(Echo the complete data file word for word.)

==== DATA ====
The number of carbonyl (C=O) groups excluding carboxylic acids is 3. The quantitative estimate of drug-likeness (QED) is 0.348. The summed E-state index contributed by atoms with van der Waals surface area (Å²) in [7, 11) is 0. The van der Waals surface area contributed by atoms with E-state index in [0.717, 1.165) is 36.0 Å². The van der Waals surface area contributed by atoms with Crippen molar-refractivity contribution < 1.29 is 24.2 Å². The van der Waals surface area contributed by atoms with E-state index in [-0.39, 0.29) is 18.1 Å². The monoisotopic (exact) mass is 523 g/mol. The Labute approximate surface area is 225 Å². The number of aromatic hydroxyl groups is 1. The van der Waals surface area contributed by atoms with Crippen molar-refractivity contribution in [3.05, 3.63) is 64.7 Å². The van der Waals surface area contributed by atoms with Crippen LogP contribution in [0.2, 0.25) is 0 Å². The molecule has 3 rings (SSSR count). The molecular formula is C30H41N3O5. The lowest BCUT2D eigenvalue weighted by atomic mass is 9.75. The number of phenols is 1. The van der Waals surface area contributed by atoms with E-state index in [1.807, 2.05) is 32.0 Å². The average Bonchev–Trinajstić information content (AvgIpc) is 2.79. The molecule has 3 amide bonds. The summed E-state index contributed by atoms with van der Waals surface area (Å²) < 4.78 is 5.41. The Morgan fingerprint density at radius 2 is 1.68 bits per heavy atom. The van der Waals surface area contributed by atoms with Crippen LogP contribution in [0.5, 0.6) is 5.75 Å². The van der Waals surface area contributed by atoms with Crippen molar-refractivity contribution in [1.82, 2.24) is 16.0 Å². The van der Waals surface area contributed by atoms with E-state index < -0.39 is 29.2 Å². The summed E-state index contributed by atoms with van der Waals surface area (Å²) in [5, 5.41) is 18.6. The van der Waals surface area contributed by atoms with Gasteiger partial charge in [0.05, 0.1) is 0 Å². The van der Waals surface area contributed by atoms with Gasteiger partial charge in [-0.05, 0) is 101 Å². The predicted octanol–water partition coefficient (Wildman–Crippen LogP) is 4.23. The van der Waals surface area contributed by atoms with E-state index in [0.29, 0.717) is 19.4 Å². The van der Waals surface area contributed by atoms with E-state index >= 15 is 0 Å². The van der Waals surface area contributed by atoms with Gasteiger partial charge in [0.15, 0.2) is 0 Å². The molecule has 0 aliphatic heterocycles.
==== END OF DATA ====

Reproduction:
The number of carbonyl (C=O) groups excluding carboxylic acids is 3. The quantitative estimate of drug-likeness (QED) is 0.348. The summed E-state index contributed by atoms with van der Waals surface area (Å²) in [7, 11) is 0. The van der Waals surface area contributed by atoms with E-state index in [0.717, 1.165) is 36.0 Å². The van der Waals surface area contributed by atoms with Crippen molar-refractivity contribution < 1.29 is 24.2 Å². The van der Waals surface area contributed by atoms with E-state index in [-0.39, 0.29) is 18.1 Å². The monoisotopic (exact) mass is 523 g/mol. The Labute approximate surface area is 225 Å². The number of aromatic hydroxyl groups is 1. The van der Waals surface area contributed by atoms with Crippen molar-refractivity contribution in [3.05, 3.63) is 64.7 Å². The van der Waals surface area contributed by atoms with Crippen LogP contribution in [0.2, 0.25) is 0 Å². The molecule has 3 rings (SSSR count). The molecular formula is C30H41N3O5. The lowest BCUT2D eigenvalue weighted by atomic mass is 9.75. The number of phenols is 1. The van der Waals surface area contributed by atoms with E-state index in [1.807, 2.05) is 32.0 Å². The average Bonchev–Trinajstić information content (AvgIpc) is 2.79. The molecule has 3 amide bonds. The summed E-state index contributed by atoms with van der Waals surface area (Å²) < 4.78 is 5.41. The Morgan fingerprint density at radius 2 is 1.68 bits per heavy atom. The van der Waals surface area contributed by atoms with Crippen LogP contribution in [0.5, 0.6) is 5.75 Å². The van der Waals surface area contributed by atoms with Crippen molar-refractivity contribution in [1.82, 2.24) is 16.0 Å². The van der Waals surface area contributed by atoms with E-state index < -0.39 is 29.2 Å². The summed E-state index contributed by atoms with van der Waals surface area (Å²) in [5, 5.41) is 18.6. The van der Waals surface area contributed by atoms with Gasteiger partial charge in [0.05, 0.1) is 0 Å². The van der Waals surface area contributed by atoms with Gasteiger partial charge in [-0.05, 0) is 101 Å². The predicted octanol–water partition coefficient (Wildman–Crippen LogP) is 4.23. The van der Waals surface area contributed by atoms with E-state index in [0.29, 0.717) is 19.4 Å². The van der Waals surface area contributed by atoms with E-state index >= 15 is 0 Å². The van der Waals surface area contributed by atoms with Gasteiger partial charge in [0.15, 0.2) is 0 Å². The molecule has 0 aliphatic heterocycles.